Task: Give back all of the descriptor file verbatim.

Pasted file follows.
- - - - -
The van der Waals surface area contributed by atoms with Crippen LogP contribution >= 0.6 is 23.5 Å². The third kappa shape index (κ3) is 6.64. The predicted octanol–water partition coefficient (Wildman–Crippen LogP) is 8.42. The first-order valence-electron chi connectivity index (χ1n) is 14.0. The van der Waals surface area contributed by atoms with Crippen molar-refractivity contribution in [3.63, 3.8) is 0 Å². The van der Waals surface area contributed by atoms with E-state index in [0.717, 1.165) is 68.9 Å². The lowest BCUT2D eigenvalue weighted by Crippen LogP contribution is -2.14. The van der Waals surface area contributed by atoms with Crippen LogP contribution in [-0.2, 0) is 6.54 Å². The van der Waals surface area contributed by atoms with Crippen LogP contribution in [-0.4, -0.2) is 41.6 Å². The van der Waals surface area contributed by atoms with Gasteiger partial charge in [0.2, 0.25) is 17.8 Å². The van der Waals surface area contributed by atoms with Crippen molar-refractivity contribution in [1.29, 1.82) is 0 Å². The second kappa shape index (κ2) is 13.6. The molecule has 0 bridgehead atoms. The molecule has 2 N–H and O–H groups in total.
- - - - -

The van der Waals surface area contributed by atoms with Crippen LogP contribution >= 0.6 is 23.5 Å². The third kappa shape index (κ3) is 6.64. The predicted octanol–water partition coefficient (Wildman–Crippen LogP) is 8.42. The first-order valence-electron chi connectivity index (χ1n) is 14.0. The van der Waals surface area contributed by atoms with Crippen molar-refractivity contribution in [3.63, 3.8) is 0 Å². The van der Waals surface area contributed by atoms with E-state index in [0.717, 1.165) is 68.9 Å². The lowest BCUT2D eigenvalue weighted by Crippen LogP contribution is -2.14. The van der Waals surface area contributed by atoms with Crippen LogP contribution in [-0.2, 0) is 6.54 Å². The van der Waals surface area contributed by atoms with Crippen LogP contribution in [-0.4, -0.2) is 41.6 Å². The van der Waals surface area contributed by atoms with Gasteiger partial charge in [0.2, 0.25) is 17.8 Å². The van der Waals surface area contributed by atoms with Crippen molar-refractivity contribution in [1.29, 1.82) is 0 Å². The second kappa shape index (κ2) is 13.6. The molecule has 0 bridgehead atoms. The molecule has 2 N–H and O–H groups in total.